Scholarly article on topic 'Preparation of ZrO2/Al2O3-montmorillonite composite as catalyst for phenol hydroxylation'

Preparation of ZrO2/Al2O3-montmorillonite composite as catalyst for phenol hydroxylation Academic research paper on "Chemical sciences"

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Journal of Advanced Research
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{"Pillared clay" / Phenol / Hydroxylation / Zirconia / Catalysis}

Abstract of research paper on Chemical sciences, author of scientific article — Is Fatimah

Abstract Zirconium dispersed in aluminum-pillared montmorillonite was prepared as a catalyst for phenol hydroxylation. The effects of varying the Zr content on the catalyst’s physicochemical character and activity were studied with XRD, BET surface area analysis, surface acidity measurements and scanning electron microscopy before investigating the performance for phenol conversion. The zirconia dispersion significantly affects the specific surface area, the total surface acidity and surface acidity distribution related to the formation of porous zirconia particles on the surface. The prepared samples exhibited excellent catalytic activity during phenol hydroxylation.

Academic research paper on topic "Preparation of ZrO2/Al2O3-montmorillonite composite as catalyst for phenol hydroxylation"


Preparation of ZrO2/Al2O3-montmoriUonite composite as catalyst for phenol hydroxylation

Is Fatimah *

Chemistry Department, Islamic University of Indonesia, Kampus Terpadu UII Jl, Kaliurang Km 14, Sleman, Yogyakarta 55581, Indonesia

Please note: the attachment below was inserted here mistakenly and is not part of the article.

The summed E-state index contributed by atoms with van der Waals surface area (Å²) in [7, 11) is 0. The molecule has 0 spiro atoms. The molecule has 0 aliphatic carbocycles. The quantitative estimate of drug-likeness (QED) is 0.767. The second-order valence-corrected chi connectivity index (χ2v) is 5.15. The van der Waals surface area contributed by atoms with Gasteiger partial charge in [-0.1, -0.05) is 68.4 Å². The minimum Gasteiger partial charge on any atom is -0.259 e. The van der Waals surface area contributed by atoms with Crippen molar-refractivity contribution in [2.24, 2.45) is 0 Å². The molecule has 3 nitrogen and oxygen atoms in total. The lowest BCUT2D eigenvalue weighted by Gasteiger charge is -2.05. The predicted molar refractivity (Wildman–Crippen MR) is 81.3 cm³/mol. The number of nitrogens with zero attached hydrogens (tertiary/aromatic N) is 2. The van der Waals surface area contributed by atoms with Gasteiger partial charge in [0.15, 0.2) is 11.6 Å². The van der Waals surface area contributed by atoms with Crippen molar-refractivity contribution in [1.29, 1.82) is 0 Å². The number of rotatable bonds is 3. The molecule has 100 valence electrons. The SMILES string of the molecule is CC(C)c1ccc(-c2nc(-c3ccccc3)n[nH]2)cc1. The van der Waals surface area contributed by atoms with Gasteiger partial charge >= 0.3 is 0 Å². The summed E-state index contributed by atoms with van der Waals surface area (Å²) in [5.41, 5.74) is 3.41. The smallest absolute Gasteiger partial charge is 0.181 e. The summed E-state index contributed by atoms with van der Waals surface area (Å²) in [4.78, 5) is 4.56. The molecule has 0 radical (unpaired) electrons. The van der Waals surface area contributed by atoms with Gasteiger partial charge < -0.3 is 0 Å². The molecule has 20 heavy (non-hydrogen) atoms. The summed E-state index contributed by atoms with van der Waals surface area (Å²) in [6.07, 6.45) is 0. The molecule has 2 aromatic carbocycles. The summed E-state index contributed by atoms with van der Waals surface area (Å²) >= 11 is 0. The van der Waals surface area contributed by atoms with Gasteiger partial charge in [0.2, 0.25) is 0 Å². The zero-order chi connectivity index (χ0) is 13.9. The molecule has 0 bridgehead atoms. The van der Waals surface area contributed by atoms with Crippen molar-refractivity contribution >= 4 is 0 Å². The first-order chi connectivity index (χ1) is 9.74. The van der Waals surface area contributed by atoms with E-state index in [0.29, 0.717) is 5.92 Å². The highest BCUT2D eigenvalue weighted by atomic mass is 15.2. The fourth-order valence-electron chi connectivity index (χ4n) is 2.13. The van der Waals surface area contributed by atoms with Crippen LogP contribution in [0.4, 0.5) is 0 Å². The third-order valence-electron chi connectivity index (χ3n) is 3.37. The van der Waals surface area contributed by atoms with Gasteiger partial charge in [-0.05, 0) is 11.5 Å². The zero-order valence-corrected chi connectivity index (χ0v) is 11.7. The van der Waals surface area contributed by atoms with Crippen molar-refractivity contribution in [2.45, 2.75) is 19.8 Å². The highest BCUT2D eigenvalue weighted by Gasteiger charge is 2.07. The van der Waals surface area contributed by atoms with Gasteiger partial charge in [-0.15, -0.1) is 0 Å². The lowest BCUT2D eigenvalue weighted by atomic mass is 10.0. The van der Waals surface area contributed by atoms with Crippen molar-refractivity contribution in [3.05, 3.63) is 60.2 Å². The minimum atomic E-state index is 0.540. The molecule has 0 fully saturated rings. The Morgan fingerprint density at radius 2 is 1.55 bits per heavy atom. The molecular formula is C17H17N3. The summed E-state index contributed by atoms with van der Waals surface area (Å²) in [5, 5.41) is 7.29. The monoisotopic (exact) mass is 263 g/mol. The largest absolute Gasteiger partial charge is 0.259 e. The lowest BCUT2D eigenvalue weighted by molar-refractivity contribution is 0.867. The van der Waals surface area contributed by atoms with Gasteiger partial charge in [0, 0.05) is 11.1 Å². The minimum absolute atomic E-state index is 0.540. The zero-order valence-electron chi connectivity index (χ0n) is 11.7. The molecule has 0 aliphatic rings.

Article history:

Received 28 July 2013

Received in revised form 25 October

Accepted 27 October 2013 Available online xxxx

Keywords: Pillared clay Phenol




Zirconium dispersed in aluminum-pillared montmorillonite was prepared as a catalyst for phenol hydroxylation. The effects of varying the Zr content on the catalyst's physicochemical character and activity were studied with XRD, BET surface area analysis, surface acidity measurements and scanning electron microscopy before investigating the performance for phenol conversion. The zirconia dispersion significantly affects the specific surface area, the total surface acidity and surface acidity distribution related to the formation of porous zirconia particles on the surface. The prepared samples exhibited excellent catalytic activity during phenol hydroxylation.

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Smectite and pillared smectite clays have attracted increasing interest due to their application as heterogeneous catalysts in both gas and liquid systems; their innate surface acidity might play an important role in many reactions. The silicate interlayer in the clay's structure accommodates the adsorption-desorption mech-